A discussion on prison inmate church membership resulted in allowing church membership for inmates as long as they may be baptized (unless already) and sessions can provide oversight. A well-written paper on the nature of the covenant of communicant membership was returned to the authors. This paper sought to identify whether our membership queries were oaths or vows. Many who spoke did not appreciate rooting the queries in the inter-Trinitarian relationship. That paper will come back next year. A discussion about Zoom trials, which allows for some videoconferencing in trials when “not reasonably feasible.” This decision will have to go down in overture, requiring the sessions to agree with this decision. Vital Churches spoke of pastoral “burn out” and the need for pastors to take their vacations and an occasional sabbatical. One person rightly noted that sabbaticals are historically for academic work (such as writing). Speaking of writing, Crown and Covenant reported on the difficulties of procuring materials for publishing. Several new books are coming out this year, and it seems that Daniel Howe’s (Providence, RI) book on the Lord’s Day is quite spectacular.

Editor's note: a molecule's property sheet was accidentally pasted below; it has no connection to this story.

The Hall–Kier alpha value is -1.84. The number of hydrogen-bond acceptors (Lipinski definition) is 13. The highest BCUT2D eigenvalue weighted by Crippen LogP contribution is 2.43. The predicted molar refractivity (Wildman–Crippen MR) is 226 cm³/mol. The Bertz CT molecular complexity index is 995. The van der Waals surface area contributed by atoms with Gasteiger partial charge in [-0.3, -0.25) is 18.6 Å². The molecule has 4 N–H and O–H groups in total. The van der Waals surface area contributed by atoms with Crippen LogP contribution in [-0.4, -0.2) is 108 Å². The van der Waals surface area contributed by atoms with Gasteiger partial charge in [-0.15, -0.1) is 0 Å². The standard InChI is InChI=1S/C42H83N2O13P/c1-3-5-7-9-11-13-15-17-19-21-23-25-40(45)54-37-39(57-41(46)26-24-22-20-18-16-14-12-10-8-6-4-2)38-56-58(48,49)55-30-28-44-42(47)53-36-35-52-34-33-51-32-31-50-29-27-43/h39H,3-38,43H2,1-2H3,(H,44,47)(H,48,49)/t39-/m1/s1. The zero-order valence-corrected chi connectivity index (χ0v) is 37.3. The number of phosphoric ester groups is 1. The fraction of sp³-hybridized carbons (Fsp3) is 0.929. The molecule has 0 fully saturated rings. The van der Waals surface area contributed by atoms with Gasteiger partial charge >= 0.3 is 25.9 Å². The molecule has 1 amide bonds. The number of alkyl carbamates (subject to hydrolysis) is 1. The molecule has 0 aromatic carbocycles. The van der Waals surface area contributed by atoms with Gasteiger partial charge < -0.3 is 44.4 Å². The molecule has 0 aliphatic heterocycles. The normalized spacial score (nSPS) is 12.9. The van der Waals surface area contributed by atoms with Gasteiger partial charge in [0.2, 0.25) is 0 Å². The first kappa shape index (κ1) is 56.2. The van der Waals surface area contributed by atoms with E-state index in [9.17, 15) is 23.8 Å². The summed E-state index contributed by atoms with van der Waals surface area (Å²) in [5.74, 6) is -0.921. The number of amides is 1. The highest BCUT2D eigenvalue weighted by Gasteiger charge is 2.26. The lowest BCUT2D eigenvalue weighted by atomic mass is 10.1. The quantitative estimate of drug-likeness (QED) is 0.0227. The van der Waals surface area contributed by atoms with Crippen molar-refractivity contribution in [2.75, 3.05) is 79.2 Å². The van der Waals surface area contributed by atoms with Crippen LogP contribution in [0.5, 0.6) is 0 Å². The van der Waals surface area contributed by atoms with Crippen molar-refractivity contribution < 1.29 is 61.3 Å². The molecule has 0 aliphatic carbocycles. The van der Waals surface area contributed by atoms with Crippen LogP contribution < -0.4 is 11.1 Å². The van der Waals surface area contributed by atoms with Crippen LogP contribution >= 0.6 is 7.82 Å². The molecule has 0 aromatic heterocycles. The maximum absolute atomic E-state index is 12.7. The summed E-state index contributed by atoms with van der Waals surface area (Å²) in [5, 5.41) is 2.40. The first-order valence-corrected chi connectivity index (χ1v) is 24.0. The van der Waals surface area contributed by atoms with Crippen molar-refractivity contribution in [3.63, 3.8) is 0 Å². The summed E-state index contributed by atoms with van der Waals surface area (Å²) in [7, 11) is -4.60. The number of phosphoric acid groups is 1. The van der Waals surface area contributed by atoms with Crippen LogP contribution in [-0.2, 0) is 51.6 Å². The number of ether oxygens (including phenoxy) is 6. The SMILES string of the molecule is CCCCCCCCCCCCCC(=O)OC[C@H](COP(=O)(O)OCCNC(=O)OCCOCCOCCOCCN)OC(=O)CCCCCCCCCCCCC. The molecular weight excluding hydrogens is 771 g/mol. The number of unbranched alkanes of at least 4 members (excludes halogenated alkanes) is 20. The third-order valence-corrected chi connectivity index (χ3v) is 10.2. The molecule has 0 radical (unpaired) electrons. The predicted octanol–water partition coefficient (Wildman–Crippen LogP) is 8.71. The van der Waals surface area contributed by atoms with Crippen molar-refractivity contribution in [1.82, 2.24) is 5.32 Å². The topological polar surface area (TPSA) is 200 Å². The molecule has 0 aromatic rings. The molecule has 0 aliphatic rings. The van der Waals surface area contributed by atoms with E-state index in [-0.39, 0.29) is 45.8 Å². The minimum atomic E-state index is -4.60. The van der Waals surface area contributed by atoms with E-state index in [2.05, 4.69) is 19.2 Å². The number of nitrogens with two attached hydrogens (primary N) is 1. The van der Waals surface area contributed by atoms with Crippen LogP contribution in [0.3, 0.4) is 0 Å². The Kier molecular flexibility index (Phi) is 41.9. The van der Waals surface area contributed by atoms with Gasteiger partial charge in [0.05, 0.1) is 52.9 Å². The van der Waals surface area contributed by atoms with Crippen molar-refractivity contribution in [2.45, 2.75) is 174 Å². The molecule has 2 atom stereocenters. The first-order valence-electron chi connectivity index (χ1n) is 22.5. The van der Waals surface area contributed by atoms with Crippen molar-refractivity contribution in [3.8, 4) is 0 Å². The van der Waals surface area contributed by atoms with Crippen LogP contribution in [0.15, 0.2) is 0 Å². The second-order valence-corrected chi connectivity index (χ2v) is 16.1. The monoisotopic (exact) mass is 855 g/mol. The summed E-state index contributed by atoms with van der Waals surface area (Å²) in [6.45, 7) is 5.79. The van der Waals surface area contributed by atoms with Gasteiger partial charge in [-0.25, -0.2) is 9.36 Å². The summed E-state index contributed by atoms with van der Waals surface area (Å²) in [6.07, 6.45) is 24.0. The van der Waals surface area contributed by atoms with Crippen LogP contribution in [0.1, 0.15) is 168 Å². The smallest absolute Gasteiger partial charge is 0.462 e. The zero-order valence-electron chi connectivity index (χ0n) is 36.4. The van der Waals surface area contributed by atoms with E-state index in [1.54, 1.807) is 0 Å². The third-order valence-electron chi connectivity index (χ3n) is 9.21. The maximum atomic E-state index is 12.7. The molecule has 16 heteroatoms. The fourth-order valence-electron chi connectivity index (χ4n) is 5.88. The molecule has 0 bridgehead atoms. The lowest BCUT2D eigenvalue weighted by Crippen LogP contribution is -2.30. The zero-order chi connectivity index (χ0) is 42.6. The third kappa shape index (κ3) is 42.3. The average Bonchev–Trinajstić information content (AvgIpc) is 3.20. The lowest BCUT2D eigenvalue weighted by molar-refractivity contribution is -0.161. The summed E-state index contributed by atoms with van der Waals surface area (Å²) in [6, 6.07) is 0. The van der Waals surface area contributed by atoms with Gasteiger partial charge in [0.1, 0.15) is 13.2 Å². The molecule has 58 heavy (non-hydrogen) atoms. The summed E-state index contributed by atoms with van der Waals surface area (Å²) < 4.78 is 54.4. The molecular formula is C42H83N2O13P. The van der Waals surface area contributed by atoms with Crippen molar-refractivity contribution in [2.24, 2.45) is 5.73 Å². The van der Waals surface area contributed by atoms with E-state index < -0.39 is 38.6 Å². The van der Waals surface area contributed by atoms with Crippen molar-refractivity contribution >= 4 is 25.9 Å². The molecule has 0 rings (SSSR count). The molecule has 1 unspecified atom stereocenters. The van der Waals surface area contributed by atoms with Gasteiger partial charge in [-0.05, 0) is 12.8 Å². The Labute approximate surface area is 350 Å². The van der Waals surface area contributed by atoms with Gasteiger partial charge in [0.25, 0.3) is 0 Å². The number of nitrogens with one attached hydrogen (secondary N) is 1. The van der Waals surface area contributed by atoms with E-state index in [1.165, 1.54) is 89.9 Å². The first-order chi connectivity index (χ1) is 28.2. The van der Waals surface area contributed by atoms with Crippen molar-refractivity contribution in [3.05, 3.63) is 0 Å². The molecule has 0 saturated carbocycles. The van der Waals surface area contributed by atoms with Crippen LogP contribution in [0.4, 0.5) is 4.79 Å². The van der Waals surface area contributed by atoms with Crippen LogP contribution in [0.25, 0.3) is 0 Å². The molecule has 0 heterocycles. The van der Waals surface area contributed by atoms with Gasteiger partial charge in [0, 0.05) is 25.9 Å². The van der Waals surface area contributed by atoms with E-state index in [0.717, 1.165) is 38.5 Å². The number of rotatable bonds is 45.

The Reformed Presbytery of Canada was formed and a commissioning service sent them forth to preach the Gospel in the Dominion of Canada. The moderator was emotional as several congregations and mission churches were set apart to form their own national church. The moderators of presbyteries as well as the presidents of boards and institutions gave them the right hand of fellowship and then Psalm 72 (the national motto of Canada) was sung as the men went forward.
Other highlights are too many to write. The times of prayer and singing were rich and powerful. The fraternal delegates. The good finances and sacrificial giving of the churches. The unity of the Spirit and the bond of peace were quite evident. Difficult things have been done and will be done—but the glory of Christ remains central to all that we have sought to do. Hopefully this year will provide some healing from our struggles and we can look back on this synod being reminded that God is ever gracious to us and his love is evident among the brethren.
Nathan Eshelman is a Minister in the Reformed Presbyterian Church in North America and serves as Pastor of the RPC in Orlando, Fla. Source